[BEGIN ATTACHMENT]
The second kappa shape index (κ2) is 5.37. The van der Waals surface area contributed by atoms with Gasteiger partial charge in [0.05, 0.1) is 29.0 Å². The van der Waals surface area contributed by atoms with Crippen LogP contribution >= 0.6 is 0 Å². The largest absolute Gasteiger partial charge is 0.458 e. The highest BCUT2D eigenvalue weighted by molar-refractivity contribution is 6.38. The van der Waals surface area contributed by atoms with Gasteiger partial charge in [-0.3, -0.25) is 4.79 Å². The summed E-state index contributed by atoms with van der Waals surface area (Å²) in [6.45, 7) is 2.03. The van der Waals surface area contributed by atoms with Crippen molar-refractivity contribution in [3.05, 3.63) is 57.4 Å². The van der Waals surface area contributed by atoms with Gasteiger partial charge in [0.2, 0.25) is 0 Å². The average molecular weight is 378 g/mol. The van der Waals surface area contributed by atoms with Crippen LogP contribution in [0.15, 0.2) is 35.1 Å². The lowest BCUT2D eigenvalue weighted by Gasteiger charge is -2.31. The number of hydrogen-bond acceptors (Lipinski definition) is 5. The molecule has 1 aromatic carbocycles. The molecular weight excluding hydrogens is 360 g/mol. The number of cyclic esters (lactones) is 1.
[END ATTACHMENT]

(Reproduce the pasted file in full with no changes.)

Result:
The second kappa shape index (κ2) is 5.37. The van der Waals surface area contributed by atoms with Gasteiger partial charge in [0.05, 0.1) is 29.0 Å². The van der Waals surface area contributed by atoms with Crippen LogP contribution >= 0.6 is 0 Å². The largest absolute Gasteiger partial charge is 0.458 e. The highest BCUT2D eigenvalue weighted by molar-refractivity contribution is 6.38. The van der Waals surface area contributed by atoms with Gasteiger partial charge in [-0.3, -0.25) is 4.79 Å². The summed E-state index contributed by atoms with van der Waals surface area (Å²) in [6.45, 7) is 2.03. The van der Waals surface area contributed by atoms with Crippen molar-refractivity contribution in [3.05, 3.63) is 57.4 Å². The van der Waals surface area contributed by atoms with Gasteiger partial charge in [0.2, 0.25) is 0 Å². The average molecular weight is 378 g/mol. The van der Waals surface area contributed by atoms with Crippen LogP contribution in [0.15, 0.2) is 35.1 Å². The lowest BCUT2D eigenvalue weighted by Gasteiger charge is -2.31. The number of hydrogen-bond acceptors (Lipinski definition) is 5. The molecule has 1 aromatic carbocycles. The molecular weight excluding hydrogens is 360 g/mol. The number of cyclic esters (lactones) is 1.